President Clinton's 24-page written affirmation to the House Judiciary Committee that he did not lie--though he misled friends and family and is sorry as usual--leads at all papers. In responding to 81 questions posed by the Judiciary Committee, Clinton interspersed numerous "I don't remembers" with short statements which did not always directly answer the question.
The New York Times writes that Clinton's responses "shed little new light on issues surrounding the impeachment inquiry," and the Washington Post and the Los Angeles Times concur. However, despite Clinton's terse and limited responses, he did provide some fresh tidbits for the Committee to mull: The NYT says that Clinton's responses marked the first time he had acknowledged discussing methods for handling the Lewinsky matter with Dick Morris, his political advisor, shortly after the story broke in January. Clinton also noted for the first time, says the Times, that his lawyers and reelection campaign had hired two private investigators, Terry Lenzner and Jack Palladino--though Clinton insists that their investigation was not the "White House Secret Police Operation" to scrutinize Clinton's opponents that Morris has alleged. As an accompaniment to Clinton's statement, David Kendall submitted a letter emphasizing that "the president did NOT commit or suborn perjury, tamper with witnesses, obstruct justice or abuse power" and that Clinton's response was "in good faith."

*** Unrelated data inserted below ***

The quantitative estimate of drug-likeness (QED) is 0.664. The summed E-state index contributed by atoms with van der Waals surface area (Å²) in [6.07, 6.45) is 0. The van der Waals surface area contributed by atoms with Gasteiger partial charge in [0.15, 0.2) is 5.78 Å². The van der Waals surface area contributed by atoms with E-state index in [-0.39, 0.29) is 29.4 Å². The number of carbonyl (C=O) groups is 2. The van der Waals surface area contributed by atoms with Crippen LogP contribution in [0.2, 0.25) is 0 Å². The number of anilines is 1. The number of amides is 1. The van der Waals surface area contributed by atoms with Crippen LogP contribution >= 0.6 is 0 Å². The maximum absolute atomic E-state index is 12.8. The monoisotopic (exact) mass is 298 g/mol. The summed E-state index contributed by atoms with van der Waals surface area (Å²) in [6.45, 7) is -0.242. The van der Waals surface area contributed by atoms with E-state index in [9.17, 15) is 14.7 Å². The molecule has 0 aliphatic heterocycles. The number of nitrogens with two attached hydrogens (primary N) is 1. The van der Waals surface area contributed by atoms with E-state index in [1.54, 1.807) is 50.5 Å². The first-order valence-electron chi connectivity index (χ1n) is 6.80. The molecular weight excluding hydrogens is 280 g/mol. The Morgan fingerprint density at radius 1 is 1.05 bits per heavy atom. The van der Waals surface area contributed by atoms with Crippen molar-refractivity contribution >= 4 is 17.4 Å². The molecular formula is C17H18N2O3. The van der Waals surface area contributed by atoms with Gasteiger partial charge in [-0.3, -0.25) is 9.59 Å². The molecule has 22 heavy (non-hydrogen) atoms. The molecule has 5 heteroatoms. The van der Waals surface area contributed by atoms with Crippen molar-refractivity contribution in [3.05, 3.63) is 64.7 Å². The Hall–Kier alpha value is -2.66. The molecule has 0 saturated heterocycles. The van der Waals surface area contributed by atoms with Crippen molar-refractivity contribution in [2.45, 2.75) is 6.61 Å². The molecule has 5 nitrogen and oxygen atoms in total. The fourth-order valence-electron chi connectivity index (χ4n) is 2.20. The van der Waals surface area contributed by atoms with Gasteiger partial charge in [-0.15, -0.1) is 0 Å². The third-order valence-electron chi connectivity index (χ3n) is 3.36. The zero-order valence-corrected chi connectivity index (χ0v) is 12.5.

The NYT and WP front Friday's confirmation by Exxon and Mobil of their merger discussions (the LAT gives it the Business front). If Exxon took over Mobil--the most likely scenario, experts say--the resultant company could be worth $160 billion, says the WP. Though both Exxon and Mobil stocks leaped at the news, the WP uses paragraph two to cite cautious experts who worry that various factors--among them the "intense, independent personalities of the two firms' chief executives"--could yet derail the deal. The boards at each company will meet Tuesday to consider the agreement, which would then be subject to anti-trust scrutiny by the Federal Trade Commission. The merged company would be particularly vulnerable to anti-trust charges in its retailing and marketing operations, says the NYT, as opposed to the more competitive exploration and drilling arenas.
All papers run the predictable "It's the day after Thanksgiving and what are shoppers doing?" stories. The WP spotlights the "early-bird" shopping trend; the NYT likewise hones in on the bargain hunters, opining that "the 1990s have transformed the holiday shopping experience into one giant national hunt for deals." The LAT optimistically reports from Southland that revved-up shoppers clogging the stores "reinforced a growing belief that retailers will have a prosperous holiday season this year."
An interesting New York Times "Living Arts" article ponders the peacemaking--and warmaking--role of non-governmental organizations. The Times attributes the increasing involvement of NGOs to "the growing complexity of the international agenda," advanced technology and communications, and declining government involvement in the post-Cold War era. But how effective are the NGOs? is a question of continuing debate--all the more pressing because NGOs lack the democratic accountability that governments must face.
The NYT fronts a story on Canterbury's modern-day Pardoner--whoops, make that Pope John Paul II. To usher in the Year 2000, the Pope has declared that anyone who quits smoking or drinking (or eating) for one day can get an "indulgence"--a ticket bypassing purgatorial repentance and smoothing the way to heaven. Upon reading this, TP hastily cast away the bottle and entered a state of deep and transient sobriety. Alas, that may not be enough--the Papal inner circle insists that it's the spirit of participation that counts.